Sunday, December 4, 2011

The Matthew Effect

I was reading a blog post by Scott Young today and thought I would write my own take on it.  Basically, the post is about the Matthew Effect (see here and here), the inflection point (more on that in a minute), and getting your aimed in the direction you want after getting side tracked.  The Matthew Effect is named after a statement from the bible, specifically Matthew 25:29:  "For to all those who have, more will be given, and they will have an abundance; but from those who have nothing, even what they have will be taken away."  While I don't agree with this in the general case (Those who have candles, more will be given???), I can easily point out how this is true in some cases.

The power of the Matthew Effect can be seen most easily by the power of compound interest.  If you have invested $1000 at a set rate of 10% each year, you will earn $100 the first year, $110 the second year, and so on.  Conversely, if you have $1000 worth of debt set at a rate of 10% each month (cheap by credit card standards), you will owe an extra $100 the first month, $110 the second month, and have debt collectors after you the third month.  Those who have debt, more will be given.  The moral of this story is to avoid debt.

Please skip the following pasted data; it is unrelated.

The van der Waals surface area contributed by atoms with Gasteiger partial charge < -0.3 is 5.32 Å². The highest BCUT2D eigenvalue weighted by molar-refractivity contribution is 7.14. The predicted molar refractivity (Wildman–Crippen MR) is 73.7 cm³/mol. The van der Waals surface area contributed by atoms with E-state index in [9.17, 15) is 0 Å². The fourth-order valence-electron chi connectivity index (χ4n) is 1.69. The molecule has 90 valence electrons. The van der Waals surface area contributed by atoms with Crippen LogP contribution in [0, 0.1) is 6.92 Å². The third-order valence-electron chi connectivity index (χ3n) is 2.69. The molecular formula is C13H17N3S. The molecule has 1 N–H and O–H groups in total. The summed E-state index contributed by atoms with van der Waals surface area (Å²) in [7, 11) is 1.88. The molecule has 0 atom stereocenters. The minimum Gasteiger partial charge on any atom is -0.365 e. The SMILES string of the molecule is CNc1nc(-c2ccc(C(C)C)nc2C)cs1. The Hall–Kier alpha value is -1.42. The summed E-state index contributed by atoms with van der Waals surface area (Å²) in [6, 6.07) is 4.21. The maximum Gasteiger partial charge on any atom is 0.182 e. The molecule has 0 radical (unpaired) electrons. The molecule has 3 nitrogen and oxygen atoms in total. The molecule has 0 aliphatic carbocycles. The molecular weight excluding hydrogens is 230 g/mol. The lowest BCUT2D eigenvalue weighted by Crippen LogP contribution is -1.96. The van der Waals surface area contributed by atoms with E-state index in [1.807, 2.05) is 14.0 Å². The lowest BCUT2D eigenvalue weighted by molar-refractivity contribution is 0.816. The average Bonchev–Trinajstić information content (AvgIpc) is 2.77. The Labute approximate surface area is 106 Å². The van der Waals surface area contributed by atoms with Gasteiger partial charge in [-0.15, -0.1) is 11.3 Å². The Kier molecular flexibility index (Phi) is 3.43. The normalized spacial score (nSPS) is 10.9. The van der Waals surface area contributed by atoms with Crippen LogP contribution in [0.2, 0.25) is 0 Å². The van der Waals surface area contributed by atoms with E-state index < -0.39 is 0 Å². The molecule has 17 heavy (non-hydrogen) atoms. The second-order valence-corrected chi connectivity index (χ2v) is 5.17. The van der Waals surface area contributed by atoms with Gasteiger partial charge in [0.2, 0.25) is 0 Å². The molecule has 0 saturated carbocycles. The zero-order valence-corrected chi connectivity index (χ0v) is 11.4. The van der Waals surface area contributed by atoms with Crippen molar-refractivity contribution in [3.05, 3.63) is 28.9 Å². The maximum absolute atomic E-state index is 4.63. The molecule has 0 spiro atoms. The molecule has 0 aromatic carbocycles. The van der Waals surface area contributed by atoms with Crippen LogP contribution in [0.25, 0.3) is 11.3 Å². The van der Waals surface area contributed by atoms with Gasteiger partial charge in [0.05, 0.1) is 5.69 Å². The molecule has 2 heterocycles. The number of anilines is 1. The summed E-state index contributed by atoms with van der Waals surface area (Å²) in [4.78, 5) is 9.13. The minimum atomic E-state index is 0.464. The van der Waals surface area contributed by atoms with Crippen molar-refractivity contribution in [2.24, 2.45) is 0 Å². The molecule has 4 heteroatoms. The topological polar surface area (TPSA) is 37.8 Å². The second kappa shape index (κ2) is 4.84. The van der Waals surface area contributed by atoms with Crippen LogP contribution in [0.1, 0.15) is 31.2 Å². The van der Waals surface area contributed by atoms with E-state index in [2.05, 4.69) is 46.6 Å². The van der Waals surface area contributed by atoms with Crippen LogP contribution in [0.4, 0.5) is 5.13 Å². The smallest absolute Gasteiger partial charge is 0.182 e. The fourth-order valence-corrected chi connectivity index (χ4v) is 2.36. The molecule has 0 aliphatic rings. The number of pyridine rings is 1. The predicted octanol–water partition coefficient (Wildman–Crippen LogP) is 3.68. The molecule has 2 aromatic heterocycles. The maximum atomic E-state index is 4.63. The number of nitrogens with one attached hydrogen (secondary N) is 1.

The inflection point, in light of the previous example, would be where you pay off your debt and start to invest.  Instead of incurring more debt each month, you gain more interest.  Unfortunately, this can, and often does occur, in the opposite direction. 

The Matthew Effect is not limited to money, however.  As per the second second Wikipedia article I linked to above, those who are poor readers early on in school will continue to do worse and worse in later years. 

Yet, all is not lost.  The inflection point can be reached.  Let's say you want to learn to read, speak, and generally understand Polish.  The longer you speak your native tongue, the more difficult it is to learn another language.  This is because our brains and vocal muscles are so used to speaking, in my case, English, that it takes a long time to retrain them.  It's an uphill battle, at first, to get to the inflection point.  Once we hit that point, however, our learning of Polish will take off.  We won't have to learn new Polish words through our native tongue; we can use a Polish dictionary and learn new things.  Compound learning.  The more you know, the easier it is to learn more.

But what about non-finance and non-learning?  Sure.  For the anti-social, meeting new people can be very difficult.  It's a challenge to just get out there and do it.  So much so, in fact, that socialites can't understand the trouble.  However, once you have enough experience in meeting new people, it becomes effortless. 

To summarize, if you want to learn a language, start learning the language.  If you want to become an expert in classical guitar, start playing classical guitar.  It'll be rough at first, but once you reach the inflection point, you're golden.

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